Green Energy: Wind and Solar Drive Growth in the Breakbulk Sector
(Article originally published in July/Aug 2023 edition.)
With a global push to develop various types of green energy and major construction projects on the books across North America, the competition to attract business in the marine sectors of heavy lift, breakbulk and project cargoes is creating its own energy.
The port of San Diego recently strengthened its position in these areas by adding some major lift capacity.
It purchased two all-electric Gottwald Generation 6 Mobile Harbor Cranes from Konecranes that will replace the diesel-powered crane at the Tenth Avenue Marine Terminal (TAMT). These all-electric cranes will be the first in use in North America and will support the port’s strategy of healthy air for all.
The cranes are expected to be operational later this year. The port invested approximately $14 million in the cranes and spent an additional $8.9 million to make the required electrical infrastructure improvements.
Greg Borossay, the port’s Principal for Maritime Business Development, says the motivation to buy the cranes was threefold: To be on the cutting edge of the electrification of heavy lift equipment; from an environmental standpoint, to get rid of the old diesel-powered crane, and to develop more capacity to develop business in heavy lift and breakbulk areas.
San Diego now has the heaviest lift capacity on the West Coast from Vancouver, Canada to the Panama Canal, he says: “This puts us in a good spot for project cargo, especially pieces that are over 200 metric tons. With the two new cranes working in tandem, there will be a lift capability of 400 metric tons.” There will be eight positions for the cranes to work on the dock and four away from the docks because the cranes can be used for rail moves as well.
Heavy lift, project and breakbulk cargoes make up 12 to 15 percent of San Diego’s total tonnage. On its Saga Welco service, it handles steel pipe, coils, H-beams, steel plates and fabrication for electrification projects in the U.S. Southwest plus project cargo out of South Korea and Taiwan.
Other project cargo from northern Europe, like transformers and heavy lift equipment, is primarily destined for Arizona, New Mexico and Nevada where there are several electrification projects underway. On its U.S. Ocean service, the port handles heavy lift and breakbulk plus military equipment and special project cargo going to South Korea and Japan.
Port Tampa Bay is Florida’s largest port for handling steel products serving the construction, manufacturing and mining industries, says Wade Elliott, Senior Vice President of Marketing & Business Development.
“Throughout the port and the Tampa Bay region, there are many companies that specialize in the processing, distribution, fabrication and manufacturing of steel products,” he explains. “We also handle lumber for the home improvement and construction sectors.”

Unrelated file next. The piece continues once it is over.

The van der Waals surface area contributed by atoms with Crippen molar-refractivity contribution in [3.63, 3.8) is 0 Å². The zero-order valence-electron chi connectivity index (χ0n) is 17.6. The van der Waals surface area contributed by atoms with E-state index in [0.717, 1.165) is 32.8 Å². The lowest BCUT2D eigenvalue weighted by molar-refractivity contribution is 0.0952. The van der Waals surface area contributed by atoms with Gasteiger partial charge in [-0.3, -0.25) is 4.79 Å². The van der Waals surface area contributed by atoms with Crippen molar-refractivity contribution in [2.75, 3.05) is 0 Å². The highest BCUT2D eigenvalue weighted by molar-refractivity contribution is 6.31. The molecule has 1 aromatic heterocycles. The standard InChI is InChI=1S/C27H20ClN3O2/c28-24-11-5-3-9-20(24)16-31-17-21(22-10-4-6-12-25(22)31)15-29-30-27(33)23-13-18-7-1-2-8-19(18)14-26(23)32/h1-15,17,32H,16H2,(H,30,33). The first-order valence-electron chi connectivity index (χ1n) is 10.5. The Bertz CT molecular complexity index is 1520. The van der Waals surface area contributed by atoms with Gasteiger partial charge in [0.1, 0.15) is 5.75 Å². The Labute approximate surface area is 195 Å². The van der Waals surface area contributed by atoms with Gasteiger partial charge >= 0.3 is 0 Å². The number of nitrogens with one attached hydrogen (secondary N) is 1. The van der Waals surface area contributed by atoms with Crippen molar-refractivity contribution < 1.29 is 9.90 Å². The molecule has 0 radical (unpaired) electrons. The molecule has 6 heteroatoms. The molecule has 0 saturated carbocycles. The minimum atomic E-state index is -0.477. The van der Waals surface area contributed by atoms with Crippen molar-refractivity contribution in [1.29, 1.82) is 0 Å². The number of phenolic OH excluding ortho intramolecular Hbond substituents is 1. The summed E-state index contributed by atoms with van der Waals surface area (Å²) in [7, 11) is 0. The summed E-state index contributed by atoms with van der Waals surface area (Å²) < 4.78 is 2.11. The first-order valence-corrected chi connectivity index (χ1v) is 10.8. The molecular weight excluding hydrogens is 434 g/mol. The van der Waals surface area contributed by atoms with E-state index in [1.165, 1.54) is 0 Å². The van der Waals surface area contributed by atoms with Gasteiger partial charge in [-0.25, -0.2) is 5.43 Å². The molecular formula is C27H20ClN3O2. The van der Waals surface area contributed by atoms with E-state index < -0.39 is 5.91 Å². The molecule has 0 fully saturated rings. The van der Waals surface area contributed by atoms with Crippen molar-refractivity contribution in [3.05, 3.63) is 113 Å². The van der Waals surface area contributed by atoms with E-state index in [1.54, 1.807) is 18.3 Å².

Elliott adds that “Steel and other products for the solar industry have been one of our fastest growing breakbulk segments. High-and-heavy construction equipment pieces, many of which come from the region’s large industrial equipment auctions, are imported and exported through the port using our foreign trade zone.”
Port Tampa Bay has 500,000 square feet of transit shed space, over 5,000 linear feet of berth and over 100 acres of laydown area for breakbulk and project cargo. “We’re currently expanding laydown area at our new Eastport facility and are planning to construct up to 500,000 square feet of additional on-dock, transload warehouse capacity at our primary terminals on Hookers’ Point,” says Elliott.
Within the past year, logistics provider Glovis launched a new ro-ro service delivering automobiles manufactured in Mexico. And Ultrabulk provides regular breakbulk service delivering lumber from Northern Europe.
“While Port Tampa Bay is well known as Florida’s largest port, what really sets us apart is the diversity of our multiple lines of business,” notes Paul Anderson, President & CEO of Port Tampa Bay. “Breakbulk is a critical component of this diversification and an area we remain committed to expanding thanks to our abundant real estate holdings.”
For the fiscal year-to-date through May, the Georgia Ports Authority (GPA) has handled 2.8 million tons of breakbulk cargo or eight percent of GPA’s 37.2 million tons of cargo handled during that time. Most breakbulk cargo for GPA falls under ro-ro, forest products and rubber.
Heavy-lift cargo is handled at the port of Brunswick, arriving by ro-ro vessel at the Colonel’s Island Terminal and loaded on rail or multi-axle, over-the-road chasses. To handle the heavy cargoes and accommodate heavy-lift cranes, GPA is improving the paving adjacent to its near-dock rail.
Additional infrastructure upgrades at Brunswick include replacing a 50,000-square-foot cargo shed at the Mayor’s Point Terminal with a new, 100,000-square-foot warehouse with up-to-date life safety improvements and flooring upgrades to handle heavier loads. The project will be completed in mid-September. The new warehouse will handle rubber imports.
In addition to rubber, GPA’s breakbulk cargoes include forest products and heavy equipment for farming and construction. The deepwater port of Brunswick is considered an ideal gateway for the import-export of breakbulk cargo, especially in light of the port’s easy connectivity to road and rail.